Is chocolate good for women’s heart health?

19 May

chocolate_11

by Carolyn Thomas  @HeartSisters

Good news, my heart sisters! Turns out that our favourite guilty pleasure might actually be good for our hearts.

alth Benefits of Chocolate
By Mark Stibich, Ph.D., About.com
Updated: January 24, 2009
About.com Health’s Disease and Condition content is reviewed by our Medical Review Board
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* chocolate and health
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Why is Dark Chocolate Healthy?:
Chocolate is made from plants, which means it contains many of the health benefits of dark vegetables. These benefits are from flavonoids, which act as antioxidants. Antioxidants protect the body from aging caused by free radicals, which can cause damage that leads to heart disease. Dark chocolate contains a large number of antioxidants (nearly 8 times the number found in strawberries). Flavonoids also help relax blood pressure through the production of nitric oxide, and balance certain hormones in the body.
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Heart Health Benefits of Dark Chocolate:
Dark chocolate is good for your heart. A small bar of it everyday can help keep your heart and cardiovascular system running well. Two heart health benefits of dark chocolate are:
* Lower Blood Pressure: Studies have shown that consuming a small bar of dark chocolate everyday can reduce blood pressure in individuals with high blood pressure.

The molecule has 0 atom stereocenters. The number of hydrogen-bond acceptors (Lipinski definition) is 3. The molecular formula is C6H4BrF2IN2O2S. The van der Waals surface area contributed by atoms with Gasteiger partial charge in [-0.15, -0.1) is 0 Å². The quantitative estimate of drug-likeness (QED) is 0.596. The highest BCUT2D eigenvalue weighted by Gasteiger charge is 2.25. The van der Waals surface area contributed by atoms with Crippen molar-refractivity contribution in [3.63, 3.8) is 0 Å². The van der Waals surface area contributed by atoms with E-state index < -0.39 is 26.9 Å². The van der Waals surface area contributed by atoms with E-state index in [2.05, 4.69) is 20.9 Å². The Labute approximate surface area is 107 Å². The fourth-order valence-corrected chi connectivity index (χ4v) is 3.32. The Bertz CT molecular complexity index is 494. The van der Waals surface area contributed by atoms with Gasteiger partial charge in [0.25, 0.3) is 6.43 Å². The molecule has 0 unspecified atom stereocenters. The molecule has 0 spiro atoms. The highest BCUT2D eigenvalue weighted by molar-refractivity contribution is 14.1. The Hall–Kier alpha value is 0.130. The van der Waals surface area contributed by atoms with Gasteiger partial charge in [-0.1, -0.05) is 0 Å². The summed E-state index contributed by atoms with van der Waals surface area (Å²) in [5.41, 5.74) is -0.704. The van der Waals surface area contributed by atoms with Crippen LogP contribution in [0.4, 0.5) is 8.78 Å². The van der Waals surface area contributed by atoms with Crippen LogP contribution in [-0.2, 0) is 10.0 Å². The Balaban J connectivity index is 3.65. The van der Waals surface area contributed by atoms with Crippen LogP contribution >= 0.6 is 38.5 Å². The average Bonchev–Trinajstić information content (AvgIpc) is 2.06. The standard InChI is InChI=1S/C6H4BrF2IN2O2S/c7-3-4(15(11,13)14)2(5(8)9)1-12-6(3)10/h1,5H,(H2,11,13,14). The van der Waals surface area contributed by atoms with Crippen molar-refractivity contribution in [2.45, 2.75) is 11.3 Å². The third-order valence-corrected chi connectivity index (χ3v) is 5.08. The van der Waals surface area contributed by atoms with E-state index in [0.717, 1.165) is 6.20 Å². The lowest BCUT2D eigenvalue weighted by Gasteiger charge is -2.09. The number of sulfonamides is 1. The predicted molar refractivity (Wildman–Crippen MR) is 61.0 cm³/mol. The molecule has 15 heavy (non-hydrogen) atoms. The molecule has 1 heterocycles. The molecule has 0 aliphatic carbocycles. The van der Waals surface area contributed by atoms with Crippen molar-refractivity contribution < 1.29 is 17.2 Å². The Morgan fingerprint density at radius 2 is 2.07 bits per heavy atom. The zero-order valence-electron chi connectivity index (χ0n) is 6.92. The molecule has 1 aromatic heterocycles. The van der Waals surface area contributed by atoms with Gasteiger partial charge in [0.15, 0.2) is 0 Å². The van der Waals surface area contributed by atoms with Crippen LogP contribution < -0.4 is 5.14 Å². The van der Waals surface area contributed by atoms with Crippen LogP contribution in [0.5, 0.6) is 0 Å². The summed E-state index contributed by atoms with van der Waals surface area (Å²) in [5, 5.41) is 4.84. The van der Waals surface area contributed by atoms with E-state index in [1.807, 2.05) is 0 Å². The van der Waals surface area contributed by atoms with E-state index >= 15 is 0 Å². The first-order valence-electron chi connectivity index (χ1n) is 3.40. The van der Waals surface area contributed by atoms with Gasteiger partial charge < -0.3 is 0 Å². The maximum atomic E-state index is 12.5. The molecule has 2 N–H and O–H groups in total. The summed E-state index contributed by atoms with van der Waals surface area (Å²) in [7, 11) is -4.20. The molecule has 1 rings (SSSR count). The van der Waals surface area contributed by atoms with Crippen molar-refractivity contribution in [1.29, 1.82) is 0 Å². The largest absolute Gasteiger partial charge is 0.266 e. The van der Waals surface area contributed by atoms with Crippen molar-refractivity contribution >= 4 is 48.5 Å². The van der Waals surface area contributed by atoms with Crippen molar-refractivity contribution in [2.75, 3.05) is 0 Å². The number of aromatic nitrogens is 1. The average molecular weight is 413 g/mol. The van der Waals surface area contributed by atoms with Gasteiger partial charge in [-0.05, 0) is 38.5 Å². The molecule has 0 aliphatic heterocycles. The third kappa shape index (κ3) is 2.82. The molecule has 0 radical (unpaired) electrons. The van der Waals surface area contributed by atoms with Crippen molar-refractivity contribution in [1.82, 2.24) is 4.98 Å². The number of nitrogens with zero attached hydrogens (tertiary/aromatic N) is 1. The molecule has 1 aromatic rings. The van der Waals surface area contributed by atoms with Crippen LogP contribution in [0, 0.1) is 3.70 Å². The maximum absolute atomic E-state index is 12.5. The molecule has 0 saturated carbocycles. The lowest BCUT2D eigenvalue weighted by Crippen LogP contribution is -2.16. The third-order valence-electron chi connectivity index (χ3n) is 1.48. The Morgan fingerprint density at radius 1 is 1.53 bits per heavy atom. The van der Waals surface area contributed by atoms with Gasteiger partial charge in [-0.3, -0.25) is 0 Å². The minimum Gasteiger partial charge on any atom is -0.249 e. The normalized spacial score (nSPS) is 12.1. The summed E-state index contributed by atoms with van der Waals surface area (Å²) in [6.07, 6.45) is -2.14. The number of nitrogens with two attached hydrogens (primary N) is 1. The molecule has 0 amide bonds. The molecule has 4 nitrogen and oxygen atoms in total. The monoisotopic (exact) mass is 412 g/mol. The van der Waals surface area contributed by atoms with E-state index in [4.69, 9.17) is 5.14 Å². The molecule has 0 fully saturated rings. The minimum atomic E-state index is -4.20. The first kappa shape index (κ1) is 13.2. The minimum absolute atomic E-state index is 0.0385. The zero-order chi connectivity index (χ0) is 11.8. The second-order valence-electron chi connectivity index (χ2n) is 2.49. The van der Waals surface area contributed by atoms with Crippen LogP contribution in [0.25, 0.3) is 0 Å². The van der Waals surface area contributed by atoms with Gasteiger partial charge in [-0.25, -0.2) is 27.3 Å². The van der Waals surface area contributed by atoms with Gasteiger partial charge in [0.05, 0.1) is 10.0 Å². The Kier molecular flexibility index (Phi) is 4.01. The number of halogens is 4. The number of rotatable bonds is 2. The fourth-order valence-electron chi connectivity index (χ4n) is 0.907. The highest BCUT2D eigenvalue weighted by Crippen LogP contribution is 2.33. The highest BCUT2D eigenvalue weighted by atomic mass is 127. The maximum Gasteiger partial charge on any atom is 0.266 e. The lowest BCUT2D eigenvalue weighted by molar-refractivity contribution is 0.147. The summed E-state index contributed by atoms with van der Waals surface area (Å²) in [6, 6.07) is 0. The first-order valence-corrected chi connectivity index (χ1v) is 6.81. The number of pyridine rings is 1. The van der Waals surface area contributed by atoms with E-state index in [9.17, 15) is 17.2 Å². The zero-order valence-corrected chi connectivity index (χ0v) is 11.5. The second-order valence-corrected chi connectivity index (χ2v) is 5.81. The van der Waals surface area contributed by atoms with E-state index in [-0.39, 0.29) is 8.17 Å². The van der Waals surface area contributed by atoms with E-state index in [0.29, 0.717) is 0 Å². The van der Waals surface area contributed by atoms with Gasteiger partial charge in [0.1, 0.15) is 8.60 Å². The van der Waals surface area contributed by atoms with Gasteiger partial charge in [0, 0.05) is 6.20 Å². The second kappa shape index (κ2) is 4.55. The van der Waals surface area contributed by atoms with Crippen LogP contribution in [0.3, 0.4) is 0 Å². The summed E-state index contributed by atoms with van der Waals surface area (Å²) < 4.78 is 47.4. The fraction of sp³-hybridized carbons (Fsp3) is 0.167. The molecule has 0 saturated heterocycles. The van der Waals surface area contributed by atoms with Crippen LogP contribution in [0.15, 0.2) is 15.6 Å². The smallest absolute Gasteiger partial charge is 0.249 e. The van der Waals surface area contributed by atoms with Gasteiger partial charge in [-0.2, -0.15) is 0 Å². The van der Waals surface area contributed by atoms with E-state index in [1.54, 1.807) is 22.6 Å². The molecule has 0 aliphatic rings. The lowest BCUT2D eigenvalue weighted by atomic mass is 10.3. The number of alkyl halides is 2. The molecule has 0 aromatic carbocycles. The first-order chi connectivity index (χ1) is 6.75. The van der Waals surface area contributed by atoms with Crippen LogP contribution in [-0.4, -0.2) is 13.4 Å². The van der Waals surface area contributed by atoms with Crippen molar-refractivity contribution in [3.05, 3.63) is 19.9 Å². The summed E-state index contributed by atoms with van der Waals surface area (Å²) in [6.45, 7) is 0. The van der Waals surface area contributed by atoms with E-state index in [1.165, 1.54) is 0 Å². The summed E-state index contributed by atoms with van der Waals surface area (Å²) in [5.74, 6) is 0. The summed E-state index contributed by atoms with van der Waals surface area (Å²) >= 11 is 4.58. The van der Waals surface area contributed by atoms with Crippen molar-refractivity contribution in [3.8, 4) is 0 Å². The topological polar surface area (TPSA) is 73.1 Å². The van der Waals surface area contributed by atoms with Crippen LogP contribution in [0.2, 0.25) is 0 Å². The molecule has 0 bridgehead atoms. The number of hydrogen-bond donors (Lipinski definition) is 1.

* Lower Cholesterol: Dark chocolate has also been shown to reduce LDL cholesterol (the bad cholesterol) by up to 10 percent.
Other Benefits of Dark Chocolate:
Chocolate also holds benefits apart from protecting your heart:
* it tastes good
* it stimulates endorphin production, which gives a feeling of pleasure
* it contains serotonin, which acts as an anti-depressant
* it contains theobromine, caffeine and other substances which are stimulants
Doesn’t Chocolate Have a lot of Fat?:
Here is some more good news — some of the fats in chocolate do not impact your cholesterol. The fats in chocolate are 1/3 oleic acid, 1/3 stearic acid and 1/3 palmitic acid:
* Oleic Acid is a healthy monounsaturated fat that is also found in olive oil.
* Stearic Acid is a saturated fat but one which research is shows has a neutral effect on cholesterol.
* Palmitic Acid is also a saturated fat, one which raises cholesterol and heart disease risk.
That means only 1/3 of the fat in dark chocolate is bad for you.
Chocolate Tip 1 – Balance the Calories:
This information doesn’t mean that you should eat a pound of chocolate a day. Chocolate is still a high-calorie, high-fat food. Most of the studies done used no more than 100 grams, or about 3.5 ounces, of dark chocolate a day to get the benefits.
One bar of dark chocolate has around 400 calories. If you eat half a bar of chocolate a day, you must balance those 200 calories by eating less of something else. Cut out other sweets or snacks and replace them with chocolate to keep your total calories the same.
Chocolate Tip 2 – Taste the Chocolate:
Chocolate is a complex food with over 300 compounds and chemicals in each bite. To really enjoy and appreciate chocolate, take the time to taste it. Professional chocolate tasters have developed a system for tasting chocolate that include assessing the appearance, smell, feel and taste of each piece.
Chocolate Tip 3 – Go for Dark Chocolate: